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The Bottom Line on Potty Training

By
WebMD Health News
Reviewed by Gary D. Vogin, MD

March 6, 2002 -- When is the right time to start potty training your toddler? Your mother or grandmother might say the sooner the better, while the literature says kids are typically ready between the ages of 18 and 24 months.

But new research finds that age 2 is too young for most toddlers. The study, from the Medical College of Wisconsin, found that most children do not master the readiness skills they need until after their second birthday, and that girls achieve most toilet training skills earlier than boys. Children were most likely to achieve these readiness skills between the ages of 24 and 30 months.

"We found that the median ages were over 24 months for developing nine of 11 readiness skills in girls and all 11 in boys," says lead author Timothy R. Schum, MD.

Those skills included understanding toilet words, informing parents when they need to use the "potty", showing interest in using the toilet, and staying dry for at least two hours.

In the study, funded by Kimberly-Clark Corp. and published in the March issue of the journal Pediatrics, Schum and colleagues asked the parents of 267 toddlers to fill out a standardized toilet training survey each week for up to 16 months. The earliest skills to develop tended to be the readiness skills needed to begin the potty training process. Middle skills included flushing the toilet and washing hands, and later skills included staying dry overnight and going to the bathroom alone.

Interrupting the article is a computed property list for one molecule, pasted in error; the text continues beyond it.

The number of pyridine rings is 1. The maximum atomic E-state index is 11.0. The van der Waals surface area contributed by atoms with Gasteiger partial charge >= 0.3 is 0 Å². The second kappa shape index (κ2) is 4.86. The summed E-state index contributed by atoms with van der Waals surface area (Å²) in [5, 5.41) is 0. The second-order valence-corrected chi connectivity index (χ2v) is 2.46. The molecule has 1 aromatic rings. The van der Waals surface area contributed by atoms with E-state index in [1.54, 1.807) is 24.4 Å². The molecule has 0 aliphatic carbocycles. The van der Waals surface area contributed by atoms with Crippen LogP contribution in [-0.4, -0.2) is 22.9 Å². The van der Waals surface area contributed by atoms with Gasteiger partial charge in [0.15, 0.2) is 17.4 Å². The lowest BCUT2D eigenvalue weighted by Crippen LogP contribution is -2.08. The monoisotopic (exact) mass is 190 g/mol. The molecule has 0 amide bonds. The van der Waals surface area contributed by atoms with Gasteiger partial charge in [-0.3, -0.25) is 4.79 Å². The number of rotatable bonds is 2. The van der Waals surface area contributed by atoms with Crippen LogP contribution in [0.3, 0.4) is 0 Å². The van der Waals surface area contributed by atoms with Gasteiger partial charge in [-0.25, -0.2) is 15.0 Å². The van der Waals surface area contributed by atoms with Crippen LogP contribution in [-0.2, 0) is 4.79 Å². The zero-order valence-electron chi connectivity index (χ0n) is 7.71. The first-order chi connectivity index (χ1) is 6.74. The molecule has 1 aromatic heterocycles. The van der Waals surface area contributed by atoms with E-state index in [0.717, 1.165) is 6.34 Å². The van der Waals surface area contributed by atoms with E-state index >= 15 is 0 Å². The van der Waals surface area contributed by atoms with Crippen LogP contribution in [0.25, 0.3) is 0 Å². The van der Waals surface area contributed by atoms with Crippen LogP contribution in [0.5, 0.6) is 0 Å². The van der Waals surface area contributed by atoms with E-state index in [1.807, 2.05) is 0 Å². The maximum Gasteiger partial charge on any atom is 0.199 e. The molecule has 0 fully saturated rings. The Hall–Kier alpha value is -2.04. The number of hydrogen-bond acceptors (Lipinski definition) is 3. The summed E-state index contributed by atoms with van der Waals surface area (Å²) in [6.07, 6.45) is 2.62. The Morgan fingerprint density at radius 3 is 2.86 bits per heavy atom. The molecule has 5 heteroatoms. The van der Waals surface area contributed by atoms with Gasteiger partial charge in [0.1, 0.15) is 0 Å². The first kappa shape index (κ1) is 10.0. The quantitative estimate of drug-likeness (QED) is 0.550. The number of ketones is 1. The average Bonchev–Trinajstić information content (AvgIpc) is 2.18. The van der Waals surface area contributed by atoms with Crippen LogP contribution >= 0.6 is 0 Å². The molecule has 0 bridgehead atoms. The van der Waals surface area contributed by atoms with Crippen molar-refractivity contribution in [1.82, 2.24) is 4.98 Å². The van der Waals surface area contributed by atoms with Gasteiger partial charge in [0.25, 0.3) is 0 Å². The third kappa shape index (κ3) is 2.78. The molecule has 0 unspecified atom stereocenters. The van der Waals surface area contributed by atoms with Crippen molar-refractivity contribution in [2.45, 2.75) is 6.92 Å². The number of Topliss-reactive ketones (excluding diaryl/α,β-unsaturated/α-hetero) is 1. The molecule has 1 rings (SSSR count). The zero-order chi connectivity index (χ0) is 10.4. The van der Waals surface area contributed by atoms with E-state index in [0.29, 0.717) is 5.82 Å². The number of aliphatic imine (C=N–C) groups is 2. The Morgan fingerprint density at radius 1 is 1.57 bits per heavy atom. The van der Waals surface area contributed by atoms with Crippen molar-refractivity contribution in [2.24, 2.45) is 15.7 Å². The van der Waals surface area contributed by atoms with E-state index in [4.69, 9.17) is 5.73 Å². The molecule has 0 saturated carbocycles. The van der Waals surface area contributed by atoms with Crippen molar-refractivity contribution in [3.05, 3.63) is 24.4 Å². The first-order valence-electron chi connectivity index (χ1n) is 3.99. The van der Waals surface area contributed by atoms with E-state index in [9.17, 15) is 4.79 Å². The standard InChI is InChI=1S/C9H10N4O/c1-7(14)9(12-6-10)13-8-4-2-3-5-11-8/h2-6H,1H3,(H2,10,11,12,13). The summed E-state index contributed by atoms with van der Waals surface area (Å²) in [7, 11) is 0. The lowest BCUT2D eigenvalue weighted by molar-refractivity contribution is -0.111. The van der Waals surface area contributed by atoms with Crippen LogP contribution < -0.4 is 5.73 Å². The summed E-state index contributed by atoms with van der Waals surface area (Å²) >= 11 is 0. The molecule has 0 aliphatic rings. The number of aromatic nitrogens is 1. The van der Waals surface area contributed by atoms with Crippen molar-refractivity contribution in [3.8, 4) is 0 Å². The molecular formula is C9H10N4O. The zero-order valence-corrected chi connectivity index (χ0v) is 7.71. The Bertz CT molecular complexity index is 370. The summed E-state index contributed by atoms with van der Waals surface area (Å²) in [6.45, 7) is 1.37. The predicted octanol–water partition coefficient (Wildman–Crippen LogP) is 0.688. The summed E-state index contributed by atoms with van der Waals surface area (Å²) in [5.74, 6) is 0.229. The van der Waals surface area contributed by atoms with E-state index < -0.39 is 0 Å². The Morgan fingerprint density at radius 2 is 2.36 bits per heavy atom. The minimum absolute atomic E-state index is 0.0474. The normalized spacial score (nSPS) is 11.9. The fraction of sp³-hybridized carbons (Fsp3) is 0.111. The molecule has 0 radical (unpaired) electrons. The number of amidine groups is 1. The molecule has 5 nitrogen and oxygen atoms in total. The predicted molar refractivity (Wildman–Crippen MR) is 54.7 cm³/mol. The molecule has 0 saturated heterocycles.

Schum stressed the importance of looking for signs of readiness and moving toddlers out of diapers into training pants or cloth underwear when the signs appear. He added that parental coaching is also a critical component of potty training.

Developmental pediatrician Barbara Howard -- an expert on toilet training -- says most children in the United States are ready to begin the process between their second and third birthdays. Howard is an assistant professor of pediatrics at Johns Hopkins University School of Medicine, and she produced a training video called It's Potty Time.

"You can start training much earlier, but the process tends to complete itself at about the same time that it would have if you had waited," she tells WebMD. "Sometimes starting too early results in a real parent-child struggle that can be avoided."

Children are potty trained much earlier in most other countries, she says, because mothers or other caregivers tend to spend more time on the process. The adult watches for signals that the child is ready to go to the bathroom and then places them in the appropriate place. This is the method that was most likely used by mothers and grandmothers who swear their children were out of diapers soon after their first birthdays, she says.

"You can actually toilet train a 4-month-old, if you can believe that, but you have to spend eight hours a day doing it," she says. "In our culture, where 67% of women are in the full-time workplace before their children reach the age of 1, there is nobody watching for these subtle signals."

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